Superstabilization is a concept of fault-tolerance in distributed computing. Superstabilizing distributed algorithms combine the features of self-stabilizing algorithms and dynamic algorithms. A superstabilizing algorithm – just like any other self-stabilizing algorithm – can be started in an arbitrary state, and it will eventually converge to a legitimate state. Additionally, a superstabilizing algorithm will recover fast from a single change in the network topology (adding or removing one edge or node in the network).
Any self-stabilizing algorithm recovers from a change in the network topology – the system configuration after a topology change can be treated just like any other arbitrary starting configuration. However, in a self-stabilizing algorithm, the convergence after a single change in the network topology may be as slow as the convergence from an arbitrary starting state. In the study of superstabilizing algorithms, special attention is paid to the time it takes to recover from a single change in the network topology.
The stabilization time of a superstabilizing algorithm is defined exactly as in the case of self-stabilizing algorithm: how long it takes to converge to a legitimate state from an arbitrary configuration. Depending on the computational model, time is measured, e.g., in synchronous communication rounds or in asynchronous cycles.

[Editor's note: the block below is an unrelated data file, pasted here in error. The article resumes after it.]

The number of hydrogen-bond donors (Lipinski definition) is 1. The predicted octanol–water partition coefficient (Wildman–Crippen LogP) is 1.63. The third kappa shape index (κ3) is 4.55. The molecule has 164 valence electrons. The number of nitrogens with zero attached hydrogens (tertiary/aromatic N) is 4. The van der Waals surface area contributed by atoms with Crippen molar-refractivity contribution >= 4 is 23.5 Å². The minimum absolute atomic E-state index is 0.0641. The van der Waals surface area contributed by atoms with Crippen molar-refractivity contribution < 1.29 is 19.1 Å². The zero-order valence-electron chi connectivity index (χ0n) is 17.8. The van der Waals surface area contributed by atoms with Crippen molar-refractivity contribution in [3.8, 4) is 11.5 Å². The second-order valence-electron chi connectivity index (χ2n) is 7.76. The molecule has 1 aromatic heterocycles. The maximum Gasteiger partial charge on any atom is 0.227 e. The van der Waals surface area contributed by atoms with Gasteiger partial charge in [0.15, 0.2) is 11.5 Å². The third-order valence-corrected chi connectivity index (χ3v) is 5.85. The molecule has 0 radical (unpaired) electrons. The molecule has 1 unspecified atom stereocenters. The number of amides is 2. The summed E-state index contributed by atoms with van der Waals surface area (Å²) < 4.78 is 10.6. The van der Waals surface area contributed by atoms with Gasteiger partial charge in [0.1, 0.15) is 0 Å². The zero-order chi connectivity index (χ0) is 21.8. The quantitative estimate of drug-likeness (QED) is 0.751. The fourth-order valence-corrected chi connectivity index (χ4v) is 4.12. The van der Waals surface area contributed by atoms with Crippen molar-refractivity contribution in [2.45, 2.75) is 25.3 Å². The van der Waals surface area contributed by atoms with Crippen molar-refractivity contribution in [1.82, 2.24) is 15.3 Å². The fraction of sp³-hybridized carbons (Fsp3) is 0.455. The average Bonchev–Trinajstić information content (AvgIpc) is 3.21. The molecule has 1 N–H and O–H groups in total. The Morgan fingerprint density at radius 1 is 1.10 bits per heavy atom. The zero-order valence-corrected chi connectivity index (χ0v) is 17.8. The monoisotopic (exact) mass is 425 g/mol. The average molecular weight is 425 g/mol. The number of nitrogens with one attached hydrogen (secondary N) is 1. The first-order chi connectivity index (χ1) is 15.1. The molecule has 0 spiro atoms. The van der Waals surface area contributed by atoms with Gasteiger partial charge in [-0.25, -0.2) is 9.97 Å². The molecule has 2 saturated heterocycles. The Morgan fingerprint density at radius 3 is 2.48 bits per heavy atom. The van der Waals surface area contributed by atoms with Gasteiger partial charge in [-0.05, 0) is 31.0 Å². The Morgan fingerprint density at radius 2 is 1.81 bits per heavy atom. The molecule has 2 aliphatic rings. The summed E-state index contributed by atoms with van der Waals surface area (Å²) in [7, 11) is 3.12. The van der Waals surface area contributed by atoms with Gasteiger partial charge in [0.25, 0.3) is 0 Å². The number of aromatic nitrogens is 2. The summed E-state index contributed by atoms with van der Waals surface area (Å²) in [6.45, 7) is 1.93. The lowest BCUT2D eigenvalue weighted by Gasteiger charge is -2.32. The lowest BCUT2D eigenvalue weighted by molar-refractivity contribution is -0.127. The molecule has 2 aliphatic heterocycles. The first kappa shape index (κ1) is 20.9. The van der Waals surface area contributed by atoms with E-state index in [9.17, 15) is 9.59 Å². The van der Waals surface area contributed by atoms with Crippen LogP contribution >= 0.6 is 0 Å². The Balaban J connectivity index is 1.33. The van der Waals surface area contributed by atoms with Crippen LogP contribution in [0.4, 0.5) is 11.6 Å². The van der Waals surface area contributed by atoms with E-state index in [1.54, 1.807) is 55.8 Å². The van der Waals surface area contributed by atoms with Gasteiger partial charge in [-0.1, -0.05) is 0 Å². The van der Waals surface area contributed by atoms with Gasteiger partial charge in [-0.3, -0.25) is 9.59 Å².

The superstabilization time is the time to recover from a single topology change. It is assumed that the system is initially in a legitimate configuration. Then the network topology is changed; the superstabilization time is the maximum time it takes for the system to reach a legitimate configuration again. Similarly, the adjustment measure is the maximum number of nodes that have to change their state after such changes.
The “almost-legitimate configurations” that occurs after one topology change can be formally modelled by using passage predicates: a passage predicate is a predicate that holds after a single change in the network topology, and also during the convergence to a legitimate configuration.